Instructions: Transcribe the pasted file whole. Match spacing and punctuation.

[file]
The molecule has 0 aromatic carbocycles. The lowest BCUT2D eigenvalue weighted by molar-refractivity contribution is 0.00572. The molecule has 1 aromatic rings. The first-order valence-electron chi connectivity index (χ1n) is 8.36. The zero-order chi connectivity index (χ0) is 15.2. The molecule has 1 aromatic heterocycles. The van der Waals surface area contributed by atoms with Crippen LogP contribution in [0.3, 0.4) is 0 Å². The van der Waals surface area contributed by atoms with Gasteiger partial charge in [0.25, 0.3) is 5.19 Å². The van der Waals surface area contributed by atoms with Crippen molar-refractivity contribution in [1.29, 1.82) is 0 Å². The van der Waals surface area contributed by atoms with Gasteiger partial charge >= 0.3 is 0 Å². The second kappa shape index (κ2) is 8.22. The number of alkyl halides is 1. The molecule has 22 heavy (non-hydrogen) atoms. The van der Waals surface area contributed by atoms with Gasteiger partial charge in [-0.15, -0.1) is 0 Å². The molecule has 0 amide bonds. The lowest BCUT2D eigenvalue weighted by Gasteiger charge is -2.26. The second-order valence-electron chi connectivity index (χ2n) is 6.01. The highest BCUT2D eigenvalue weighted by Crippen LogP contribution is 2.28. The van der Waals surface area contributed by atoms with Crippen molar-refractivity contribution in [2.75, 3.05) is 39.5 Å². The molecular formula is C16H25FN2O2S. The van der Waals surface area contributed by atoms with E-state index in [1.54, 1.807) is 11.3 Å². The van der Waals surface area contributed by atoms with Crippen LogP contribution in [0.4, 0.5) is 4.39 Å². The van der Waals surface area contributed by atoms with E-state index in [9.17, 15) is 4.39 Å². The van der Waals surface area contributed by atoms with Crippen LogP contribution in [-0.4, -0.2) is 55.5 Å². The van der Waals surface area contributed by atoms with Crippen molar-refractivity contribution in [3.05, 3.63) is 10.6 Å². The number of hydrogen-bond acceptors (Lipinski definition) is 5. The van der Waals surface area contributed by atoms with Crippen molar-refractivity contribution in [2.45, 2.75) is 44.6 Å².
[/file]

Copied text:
The molecule has 0 aromatic carbocycles. The lowest BCUT2D eigenvalue weighted by molar-refractivity contribution is 0.00572. The molecule has 1 aromatic rings. The first-order valence-electron chi connectivity index (χ1n) is 8.36. The zero-order chi connectivity index (χ0) is 15.2. The molecule has 1 aromatic heterocycles. The van der Waals surface area contributed by atoms with Crippen LogP contribution in [0.3, 0.4) is 0 Å². The van der Waals surface area contributed by atoms with Gasteiger partial charge in [0.25, 0.3) is 5.19 Å². The van der Waals surface area contributed by atoms with Crippen molar-refractivity contribution in [1.29, 1.82) is 0 Å². The van der Waals surface area contributed by atoms with Gasteiger partial charge >= 0.3 is 0 Å². The second kappa shape index (κ2) is 8.22. The number of alkyl halides is 1. The molecule has 22 heavy (non-hydrogen) atoms. The van der Waals surface area contributed by atoms with Gasteiger partial charge in [-0.15, -0.1) is 0 Å². The molecule has 0 amide bonds. The lowest BCUT2D eigenvalue weighted by Gasteiger charge is -2.26. The second-order valence-electron chi connectivity index (χ2n) is 6.01. The highest BCUT2D eigenvalue weighted by Crippen LogP contribution is 2.28. The van der Waals surface area contributed by atoms with Crippen molar-refractivity contribution in [2.75, 3.05) is 39.5 Å². The molecular formula is C16H25FN2O2S. The van der Waals surface area contributed by atoms with E-state index in [1.54, 1.807) is 11.3 Å². The van der Waals surface area contributed by atoms with Crippen LogP contribution in [0.4, 0.5) is 4.39 Å². The van der Waals surface area contributed by atoms with E-state index in [9.17, 15) is 4.39 Å². The van der Waals surface area contributed by atoms with Crippen LogP contribution in [-0.4, -0.2) is 55.5 Å². The van der Waals surface area contributed by atoms with Crippen molar-refractivity contribution in [3.05, 3.63) is 10.6 Å². The number of hydrogen-bond acceptors (Lipinski definition) is 5. The van der Waals surface area contributed by atoms with Crippen molar-refractivity contribution in [2.45, 2.75) is 44.6 Å².